Houdini, Harry (1874–1926)

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Harry Houdini (1874–1926)

During the early twentieth century, Harry Houdini was the world's most celebrated illusionist and escape artist. He won world renown performing death-defying stunts that captured media attention and the imaginations of his audiences.

Houdini was born in Budapest, Hungary, in 1874; his birth name was Erich (or Ehrich) Weiss. His family came to America in 1878. He first became intrigued by trickery and illusion while a teenager and renamed himself after famed French magician Jean Eugene Robert-Houdin (1805–1871). Determined to forge a career as a magician, he labored for several years in obscurity before winning national acclaim in vaudeville (see entry under 1900s—Film and Theater in volume 1) and, then, international acclaim upon performing in England.

Houdini started out executing simple magic tricks but eventually developed and perfected the escape acts that won him notoriety. In these acts, he would free himself from straitjackets, prison cells, packing crates, coffins, mail pouches, milk cans, giant paper bags, and Chinese Water Torture chambers (large glass boxes filled with water). Often, he would be tied with rope, handcuffed, or manacled. As his fame grew, Houdini also became known for exposing fake spiritualists.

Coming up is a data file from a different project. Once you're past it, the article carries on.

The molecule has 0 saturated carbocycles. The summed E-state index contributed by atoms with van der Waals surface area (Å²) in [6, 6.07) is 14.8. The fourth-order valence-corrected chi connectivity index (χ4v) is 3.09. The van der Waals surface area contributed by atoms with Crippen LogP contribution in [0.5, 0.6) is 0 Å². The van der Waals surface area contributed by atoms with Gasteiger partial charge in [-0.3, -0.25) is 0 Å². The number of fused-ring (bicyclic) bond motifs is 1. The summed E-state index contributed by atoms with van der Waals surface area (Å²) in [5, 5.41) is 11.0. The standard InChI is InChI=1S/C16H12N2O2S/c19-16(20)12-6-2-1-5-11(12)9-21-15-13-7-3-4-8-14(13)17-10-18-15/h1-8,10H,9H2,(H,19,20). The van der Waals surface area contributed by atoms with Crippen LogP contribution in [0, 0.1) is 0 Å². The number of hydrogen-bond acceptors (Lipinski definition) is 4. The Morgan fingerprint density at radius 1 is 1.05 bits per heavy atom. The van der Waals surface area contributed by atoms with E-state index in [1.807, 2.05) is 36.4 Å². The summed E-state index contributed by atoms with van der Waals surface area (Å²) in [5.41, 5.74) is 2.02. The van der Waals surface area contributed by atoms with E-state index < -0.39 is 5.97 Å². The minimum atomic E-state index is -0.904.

In 1918, Houdini began acting in movies. In 1925, he opened on Broadway in Magic, a two-and-a-half-hour extravaganza. He died the following year. Legend has it that his death was the direct result of his being punched in the stomach by an overenthusiastic college student who wished to test the strength of Houdini's abdominal muscles. In the Hollywood biography Houdini (1953), his demise comes as he fails to complete an underwater escape trick. In fact, Houdini died of peritonitis, caused by a ruptured appendix—which may or may not have been connected to the stomach punch.

—Rob Edelman

For More Information

Hass, E. A. Houdini's Last Trick: The Amazing True Story of the World's Greatest Magician. New York: Random House, 1995.

Houdini Tribute.http://www.houdinitribute.com (accessed January 3, 2002).

Library of Congress. Houdini. "American Memory Project." http://lcweb2.loc.gov/ammem/vshtml/vshdini.html (accessed January 3, 2002).

Silverman, Kenneth. Houdini!!! The Career of Erich Weiss. New York: HarperCollins, 1996.

Woog, Adam. Harry Houdini. San Diego: Lucent Books, 1995.

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